What will it take for mobile payments to take off?

A frequent theme here at BillingViews is the slow uptake of mobile payment adoption and the disappointing sighs that go along with it.

The subject has come up time and time again but usually in the context of who’s coming out with a new payment scheme and why it’s better and different than anyone else’s. But as keen industry watchers know, all the bells and whistles in the world won’t make actual customers download it and start using it.

So what will it take? PayPal for one is hoping that exclusive perks will do the trick. Its new PayPal Select, a loyalty program for its most active users, will reward people who often use the company’s ubiquitous payment system. These rewards come in the form of exclusive shopping opportunities at online retailers such as BestBuy.com, Overstock, Target.com, Neiman Marcus and several more that are already on board. Members will also get priority access to customer service reps, which one hopes is a perk that never needs to be used.

The invitation-only program is only being offered to customers that PayPal deems to be worthy based on how much they use the service. Interestingly, people seem to have wised up to phishing and other scams that seem to originate from legitimate sources, with many questioning whether their invitations were legitimate, as evidenced in this exchange on the popular site Etsy.

Suspicion aside, will giving special opportunities to buy even more stuff using PayPal be enough to incite people to join PayPal Select or use the service even more in order to receive a coveted invitation? According to recent survey results from PayPal itself, of 15,000 respondents across 15 countries 78 percent say paying online is easy while 40 percent say they don’t make payments from a mobile device.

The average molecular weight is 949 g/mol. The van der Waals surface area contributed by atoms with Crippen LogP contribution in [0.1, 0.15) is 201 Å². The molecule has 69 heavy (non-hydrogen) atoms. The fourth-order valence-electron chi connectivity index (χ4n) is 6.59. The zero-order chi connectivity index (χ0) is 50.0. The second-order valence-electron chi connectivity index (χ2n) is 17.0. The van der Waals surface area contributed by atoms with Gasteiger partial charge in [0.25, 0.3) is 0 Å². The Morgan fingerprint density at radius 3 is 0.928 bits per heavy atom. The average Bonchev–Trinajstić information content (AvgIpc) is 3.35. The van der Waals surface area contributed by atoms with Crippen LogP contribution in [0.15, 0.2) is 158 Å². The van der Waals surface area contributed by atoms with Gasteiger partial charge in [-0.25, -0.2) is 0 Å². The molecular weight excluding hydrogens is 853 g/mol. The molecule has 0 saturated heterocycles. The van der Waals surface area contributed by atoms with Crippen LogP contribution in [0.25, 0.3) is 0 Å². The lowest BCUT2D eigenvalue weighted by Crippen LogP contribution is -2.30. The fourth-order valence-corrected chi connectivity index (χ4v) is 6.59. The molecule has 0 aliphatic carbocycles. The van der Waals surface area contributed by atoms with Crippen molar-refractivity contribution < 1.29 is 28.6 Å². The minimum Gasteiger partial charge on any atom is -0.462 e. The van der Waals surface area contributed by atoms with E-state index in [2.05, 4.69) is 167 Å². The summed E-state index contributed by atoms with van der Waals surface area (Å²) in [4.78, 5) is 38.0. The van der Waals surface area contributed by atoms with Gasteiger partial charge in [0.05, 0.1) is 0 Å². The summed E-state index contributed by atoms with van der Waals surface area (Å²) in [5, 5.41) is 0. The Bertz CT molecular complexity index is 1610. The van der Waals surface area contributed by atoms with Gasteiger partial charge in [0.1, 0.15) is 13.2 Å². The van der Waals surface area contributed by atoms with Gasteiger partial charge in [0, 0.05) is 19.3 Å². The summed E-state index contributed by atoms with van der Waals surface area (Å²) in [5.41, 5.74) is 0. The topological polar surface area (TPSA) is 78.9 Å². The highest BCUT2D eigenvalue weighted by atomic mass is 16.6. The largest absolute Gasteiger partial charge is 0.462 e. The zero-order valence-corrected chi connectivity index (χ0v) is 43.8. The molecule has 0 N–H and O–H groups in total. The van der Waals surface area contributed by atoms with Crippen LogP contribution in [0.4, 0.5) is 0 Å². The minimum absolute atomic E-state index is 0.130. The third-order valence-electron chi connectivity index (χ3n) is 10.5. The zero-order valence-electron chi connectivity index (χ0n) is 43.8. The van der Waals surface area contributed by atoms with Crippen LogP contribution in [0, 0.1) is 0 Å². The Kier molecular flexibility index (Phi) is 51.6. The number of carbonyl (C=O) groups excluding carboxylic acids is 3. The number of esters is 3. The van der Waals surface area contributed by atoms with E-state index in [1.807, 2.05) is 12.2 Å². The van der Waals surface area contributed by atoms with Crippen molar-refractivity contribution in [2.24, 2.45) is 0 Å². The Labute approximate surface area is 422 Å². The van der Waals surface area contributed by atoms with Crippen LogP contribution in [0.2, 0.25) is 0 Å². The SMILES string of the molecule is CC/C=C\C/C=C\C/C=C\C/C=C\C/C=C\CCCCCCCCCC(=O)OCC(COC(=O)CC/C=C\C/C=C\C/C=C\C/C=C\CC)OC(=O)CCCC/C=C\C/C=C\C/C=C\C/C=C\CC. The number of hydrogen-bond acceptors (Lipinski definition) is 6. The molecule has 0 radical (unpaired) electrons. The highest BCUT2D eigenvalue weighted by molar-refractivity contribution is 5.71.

The biggest deterrents to mobile payments, according to the survey, are fear of online fraud and concern about payment information being stolen. It would make sense for PayPal and others to address those issues more adequately than focusing on making their services more exclusive.

PayPal is not alone in coming up with something different to entice customers. For example, Twitter just acquired payments platform company CardSpring with the goal of creating a full-on e-commerce offering in the future. At first, it looks like Twitter will give users what it already does – facilitate deals and discounts directly from tweets. Down the road, Twitter could link credit cards to user accounts, essentially allowing for ‘in-tweet’ transactions.

And not to be left out, there are rumblings that Facebook will add a ‘buy’ button to enable users to purchase products from businesses without ever leaving the Facebook app. And during a recent earnings call Mark Zuckerberg said there will be some overlap with payments and its Messenger texting service.

But while these features might be new and interesting, loyalty still seems to be the gauge that determines whether a mobile payment scheme flourishes or flounders. The gold standard is still Starbucks, which gives free drinks and food with frequent use and other perks such as free refills while in a café. PayPal is starting down this road of incentives, and Twitter, Facebook and others such as Apple – which is expected to roll out a mobile payments system later this year – have to ramp up their arguments for why users should select their method of mobile payments over anyone else.

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About Anita Karve 37 Articles
Anita is a writer and editor with 20 years of experience covering just about everything in the technology space with a focus on computer networking and telecommunications. She was managing editor of Billing & OSS World magazine and technology editor at Network magazine and most recently was in charge of newsletter coverage at TM Forum.

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